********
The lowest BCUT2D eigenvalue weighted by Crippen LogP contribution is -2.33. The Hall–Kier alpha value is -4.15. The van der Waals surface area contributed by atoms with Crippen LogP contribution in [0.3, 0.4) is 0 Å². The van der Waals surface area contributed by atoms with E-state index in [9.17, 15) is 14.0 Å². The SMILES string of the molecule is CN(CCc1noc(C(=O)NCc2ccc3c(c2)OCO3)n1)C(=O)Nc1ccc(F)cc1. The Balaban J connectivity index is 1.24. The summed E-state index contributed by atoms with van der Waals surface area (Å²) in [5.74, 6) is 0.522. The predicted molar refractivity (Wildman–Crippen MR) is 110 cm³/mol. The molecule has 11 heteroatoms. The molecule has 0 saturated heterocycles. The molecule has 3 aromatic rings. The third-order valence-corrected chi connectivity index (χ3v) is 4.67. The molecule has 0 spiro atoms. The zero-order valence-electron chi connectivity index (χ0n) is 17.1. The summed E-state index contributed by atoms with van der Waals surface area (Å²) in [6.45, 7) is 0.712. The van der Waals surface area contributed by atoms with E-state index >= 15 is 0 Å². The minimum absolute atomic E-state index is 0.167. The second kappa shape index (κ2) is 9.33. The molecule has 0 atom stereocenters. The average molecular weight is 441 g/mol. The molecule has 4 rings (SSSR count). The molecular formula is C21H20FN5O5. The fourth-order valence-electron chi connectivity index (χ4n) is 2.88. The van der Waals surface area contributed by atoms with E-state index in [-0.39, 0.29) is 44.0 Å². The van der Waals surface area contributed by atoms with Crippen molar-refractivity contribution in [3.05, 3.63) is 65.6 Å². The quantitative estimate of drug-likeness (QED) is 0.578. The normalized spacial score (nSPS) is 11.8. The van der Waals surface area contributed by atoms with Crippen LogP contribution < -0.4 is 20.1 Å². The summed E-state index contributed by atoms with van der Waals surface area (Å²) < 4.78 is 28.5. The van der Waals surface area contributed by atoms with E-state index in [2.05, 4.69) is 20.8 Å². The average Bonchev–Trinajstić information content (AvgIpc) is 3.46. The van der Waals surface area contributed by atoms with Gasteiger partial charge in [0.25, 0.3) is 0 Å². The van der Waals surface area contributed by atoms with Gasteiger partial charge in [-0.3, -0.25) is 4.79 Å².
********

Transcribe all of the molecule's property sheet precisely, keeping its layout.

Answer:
The lowest BCUT2D eigenvalue weighted by Crippen LogP contribution is -2.33. The Hall–Kier alpha value is -4.15. The van der Waals surface area contributed by atoms with Crippen LogP contribution in [0.3, 0.4) is 0 Å². The van der Waals surface area contributed by atoms with E-state index in [9.17, 15) is 14.0 Å². The SMILES string of the molecule is CN(CCc1noc(C(=O)NCc2ccc3c(c2)OCO3)n1)C(=O)Nc1ccc(F)cc1. The Balaban J connectivity index is 1.24. The summed E-state index contributed by atoms with van der Waals surface area (Å²) in [5.74, 6) is 0.522. The predicted molar refractivity (Wildman–Crippen MR) is 110 cm³/mol. The molecule has 11 heteroatoms. The molecule has 0 saturated heterocycles. The molecule has 3 aromatic rings. The third-order valence-corrected chi connectivity index (χ3v) is 4.67. The molecule has 0 spiro atoms. The zero-order valence-electron chi connectivity index (χ0n) is 17.1. The summed E-state index contributed by atoms with van der Waals surface area (Å²) in [6.45, 7) is 0.712. The van der Waals surface area contributed by atoms with E-state index >= 15 is 0 Å². The minimum absolute atomic E-state index is 0.167. The second kappa shape index (κ2) is 9.33. The molecule has 0 atom stereocenters. The average molecular weight is 441 g/mol. The molecule has 4 rings (SSSR count). The molecular formula is C21H20FN5O5. The fourth-order valence-electron chi connectivity index (χ4n) is 2.88. The van der Waals surface area contributed by atoms with E-state index in [-0.39, 0.29) is 44.0 Å². The van der Waals surface area contributed by atoms with Crippen molar-refractivity contribution in [3.05, 3.63) is 65.6 Å². The quantitative estimate of drug-likeness (QED) is 0.578. The normalized spacial score (nSPS) is 11.8. The van der Waals surface area contributed by atoms with Crippen LogP contribution < -0.4 is 20.1 Å². The summed E-state index contributed by atoms with van der Waals surface area (Å²) < 4.78 is 28.5. The van der Waals surface area contributed by atoms with E-state index in [2.05, 4.69) is 20.8 Å². The average Bonchev–Trinajstić information content (AvgIpc) is 3.46. The van der Waals surface area contributed by atoms with Gasteiger partial charge in [0.25, 0.3) is 0 Å². The van der Waals surface area contributed by atoms with Gasteiger partial charge in [-0.3, -0.25) is 4.79 Å².